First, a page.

Editorial (July 22, 2018) – The Colorado Springs Switchbacks are back on track, securing an impressive 4-2 victory over Tulsa Roughnecks FC, their first win in five matches. With only one win of their own so far this season, Tulsa may not look the toughest opposition. But to dust off a well-worn cliché, you have beat what’s in front of you – and the Switchbacks did that convincingly.
Colorado Springs Switchbacks Improvise, Adapt, Overcome
What made the win truly impressive was that they did it from losing position, after Tulsa opened the scoring just 19 minutes in. The Switchbacks have made a habit of conceding sloppy goals early in games this season, something they need to address if they hope to make the playoffs. But after having never won a game from a losing position in almost three seasons – their first instance of bucking that trend being the final game of last season – they’ve now done it twice this year.
The 2018 Switchbacks are a proper head-scratcher. They have crammed several seasons worth of drama into half a season. They’ve experienced two long goal droughts and yet have scored 3 or more goals in almost a quarter of their games. They have the pace to burn in attack and more shots-on-target than only a handful of other teams in the Western Conference but have struggled to score consistently.
They have one of the most miserly defenses in the USL but are prone to individual, costly errors. They have gone toe to toe with teams above them in the table but come up short when facing seemingly weaker opposition; another reason that putting Tulsa to the sword was so important.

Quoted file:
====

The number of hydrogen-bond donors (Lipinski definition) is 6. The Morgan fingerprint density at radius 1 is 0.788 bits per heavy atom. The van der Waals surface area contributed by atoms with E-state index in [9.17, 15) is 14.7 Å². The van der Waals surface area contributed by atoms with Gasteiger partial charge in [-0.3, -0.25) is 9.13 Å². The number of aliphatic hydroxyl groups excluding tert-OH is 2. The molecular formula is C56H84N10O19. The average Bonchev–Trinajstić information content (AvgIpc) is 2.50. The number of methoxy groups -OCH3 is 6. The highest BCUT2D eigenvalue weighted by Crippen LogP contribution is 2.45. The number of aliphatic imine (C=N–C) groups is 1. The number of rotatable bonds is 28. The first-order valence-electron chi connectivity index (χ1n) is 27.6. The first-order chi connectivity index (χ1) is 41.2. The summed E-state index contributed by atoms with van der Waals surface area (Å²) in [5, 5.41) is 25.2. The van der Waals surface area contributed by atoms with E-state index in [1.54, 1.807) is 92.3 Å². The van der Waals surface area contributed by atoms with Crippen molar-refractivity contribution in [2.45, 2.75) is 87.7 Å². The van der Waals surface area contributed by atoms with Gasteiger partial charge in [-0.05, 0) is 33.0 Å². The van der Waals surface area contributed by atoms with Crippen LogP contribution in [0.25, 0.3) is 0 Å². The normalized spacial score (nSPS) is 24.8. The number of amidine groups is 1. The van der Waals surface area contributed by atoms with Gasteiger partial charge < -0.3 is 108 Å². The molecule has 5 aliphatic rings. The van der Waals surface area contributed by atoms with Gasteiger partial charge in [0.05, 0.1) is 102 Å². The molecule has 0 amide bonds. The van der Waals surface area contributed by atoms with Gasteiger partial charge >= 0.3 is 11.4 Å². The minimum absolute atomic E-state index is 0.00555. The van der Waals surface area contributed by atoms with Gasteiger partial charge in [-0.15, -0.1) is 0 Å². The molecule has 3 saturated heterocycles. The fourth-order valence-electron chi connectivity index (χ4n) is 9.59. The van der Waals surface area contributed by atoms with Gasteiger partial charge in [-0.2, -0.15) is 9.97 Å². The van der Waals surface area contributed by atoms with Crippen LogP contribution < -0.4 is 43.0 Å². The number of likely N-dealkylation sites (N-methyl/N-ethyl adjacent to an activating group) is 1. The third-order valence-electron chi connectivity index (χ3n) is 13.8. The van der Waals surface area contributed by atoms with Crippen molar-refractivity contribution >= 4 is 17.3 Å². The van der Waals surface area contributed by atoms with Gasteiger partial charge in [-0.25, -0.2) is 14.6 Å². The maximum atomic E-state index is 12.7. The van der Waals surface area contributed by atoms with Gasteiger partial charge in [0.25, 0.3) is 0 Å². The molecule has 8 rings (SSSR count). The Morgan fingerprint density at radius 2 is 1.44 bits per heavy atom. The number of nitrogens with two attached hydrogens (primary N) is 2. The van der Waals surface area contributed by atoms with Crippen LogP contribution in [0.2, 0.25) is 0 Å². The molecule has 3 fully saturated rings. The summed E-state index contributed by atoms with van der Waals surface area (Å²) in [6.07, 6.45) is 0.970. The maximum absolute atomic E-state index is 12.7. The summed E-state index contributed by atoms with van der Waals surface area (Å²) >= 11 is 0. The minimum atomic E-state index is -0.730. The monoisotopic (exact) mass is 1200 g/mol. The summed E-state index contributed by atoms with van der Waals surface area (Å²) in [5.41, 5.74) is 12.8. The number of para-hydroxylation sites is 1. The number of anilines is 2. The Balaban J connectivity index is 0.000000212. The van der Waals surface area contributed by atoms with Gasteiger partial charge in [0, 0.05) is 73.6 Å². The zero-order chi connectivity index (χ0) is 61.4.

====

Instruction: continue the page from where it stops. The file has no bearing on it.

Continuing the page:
In a nutshell, the Switchbacks are competing this season, without really being competitive. They are in every game they play, but too often look like they’re hanging on by their fingernails. That they’ve been inhabiting the final 8th place play-off spot for most of the season feels like the perfect example of this. There or thereabouts. So what needs to happen in this second half of the season for the Switchbacks to take a tighter grip on their own destiny, because this crop of players is certainly capable of that?
Coach Trittschuh, occasionally criticized by fans for not changing things up quickly enough, has responded swiftly to the team’s inconsistent performances of the first half of the season. Sam Hamilton, Kip Colvey, Niki Jackson arrived on loan from the Colorado Rapids.
Colorado native Karsten Hanlin was tempted back to the Centennial State from Real Monarchs to provide additional midfield options. And young Ghanaian forward Nicholas Amoako was upgraded from his position as ‘trialist’, offering more firepower to a spluttering attack.
Additionally, a number of changes have been made to the starting 11 as the coaches search for that winning formula. Very few adjustments were made in the first dozen or so games as the players thought to offer the best chance of victory were given an opportunity to click and win. When that didn’t happen with enough regularity, chances were extended to the likes of Eboussi, Macias, Uzo, and this weekend’s two-goal hero Marty Maybin.
That willingness by Coach Trittschuh and his staff to make adjustments quickly could prove to the key to securing a playoff spot. The players look more on their toes now, believing that their spot is either genuinely in jeopardy if they don’t perform, or if they are currently on the bench that their chance will come. More than anything else, a canny utilization of all of the skills and abilities of what is an excellent Switchbacks roster may be the determining factor as to whether or not this team fulfills its potential.